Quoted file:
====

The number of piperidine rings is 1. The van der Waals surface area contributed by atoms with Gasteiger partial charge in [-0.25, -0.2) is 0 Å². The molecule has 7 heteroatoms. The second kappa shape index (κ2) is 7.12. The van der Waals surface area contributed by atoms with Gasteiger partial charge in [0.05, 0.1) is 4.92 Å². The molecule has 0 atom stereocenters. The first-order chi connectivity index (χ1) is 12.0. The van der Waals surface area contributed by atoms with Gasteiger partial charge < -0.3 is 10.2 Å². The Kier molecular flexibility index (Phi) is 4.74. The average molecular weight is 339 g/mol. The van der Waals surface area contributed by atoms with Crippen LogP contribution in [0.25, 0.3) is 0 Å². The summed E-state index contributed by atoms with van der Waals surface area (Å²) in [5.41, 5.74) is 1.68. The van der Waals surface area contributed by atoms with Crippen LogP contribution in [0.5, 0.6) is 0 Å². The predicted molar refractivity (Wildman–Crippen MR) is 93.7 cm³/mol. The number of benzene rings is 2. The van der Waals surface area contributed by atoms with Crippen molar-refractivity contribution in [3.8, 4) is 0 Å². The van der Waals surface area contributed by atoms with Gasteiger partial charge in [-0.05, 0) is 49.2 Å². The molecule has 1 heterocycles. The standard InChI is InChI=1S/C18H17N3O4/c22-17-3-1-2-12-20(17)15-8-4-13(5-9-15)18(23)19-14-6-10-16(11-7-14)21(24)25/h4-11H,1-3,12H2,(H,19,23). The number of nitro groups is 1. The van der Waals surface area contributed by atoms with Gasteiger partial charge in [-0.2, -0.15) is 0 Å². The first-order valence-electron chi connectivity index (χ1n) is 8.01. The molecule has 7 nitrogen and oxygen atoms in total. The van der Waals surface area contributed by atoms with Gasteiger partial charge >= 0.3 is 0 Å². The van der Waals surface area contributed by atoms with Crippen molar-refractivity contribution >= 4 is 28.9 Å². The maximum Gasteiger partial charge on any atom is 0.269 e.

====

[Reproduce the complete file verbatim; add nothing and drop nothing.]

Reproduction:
The number of piperidine rings is 1. The van der Waals surface area contributed by atoms with Gasteiger partial charge in [-0.25, -0.2) is 0 Å². The molecule has 7 heteroatoms. The second kappa shape index (κ2) is 7.12. The van der Waals surface area contributed by atoms with Gasteiger partial charge in [0.05, 0.1) is 4.92 Å². The molecule has 0 atom stereocenters. The first-order chi connectivity index (χ1) is 12.0. The van der Waals surface area contributed by atoms with Gasteiger partial charge < -0.3 is 10.2 Å². The Kier molecular flexibility index (Phi) is 4.74. The average molecular weight is 339 g/mol. The van der Waals surface area contributed by atoms with Crippen LogP contribution in [0.25, 0.3) is 0 Å². The summed E-state index contributed by atoms with van der Waals surface area (Å²) in [5.41, 5.74) is 1.68. The van der Waals surface area contributed by atoms with Crippen LogP contribution in [0.5, 0.6) is 0 Å². The predicted molar refractivity (Wildman–Crippen MR) is 93.7 cm³/mol. The number of benzene rings is 2. The van der Waals surface area contributed by atoms with Crippen molar-refractivity contribution in [3.8, 4) is 0 Å². The van der Waals surface area contributed by atoms with Gasteiger partial charge in [-0.05, 0) is 49.2 Å². The molecule has 1 heterocycles. The standard InChI is InChI=1S/C18H17N3O4/c22-17-3-1-2-12-20(17)15-8-4-13(5-9-15)18(23)19-14-6-10-16(11-7-14)21(24)25/h4-11H,1-3,12H2,(H,19,23). The number of nitro groups is 1. The van der Waals surface area contributed by atoms with Gasteiger partial charge in [-0.2, -0.15) is 0 Å². The first-order valence-electron chi connectivity index (χ1n) is 8.01. The molecule has 7 nitrogen and oxygen atoms in total. The van der Waals surface area contributed by atoms with Gasteiger partial charge >= 0.3 is 0 Å². The van der Waals surface area contributed by atoms with Crippen molar-refractivity contribution >= 4 is 28.9 Å². The maximum Gasteiger partial charge on any atom is 0.269 e.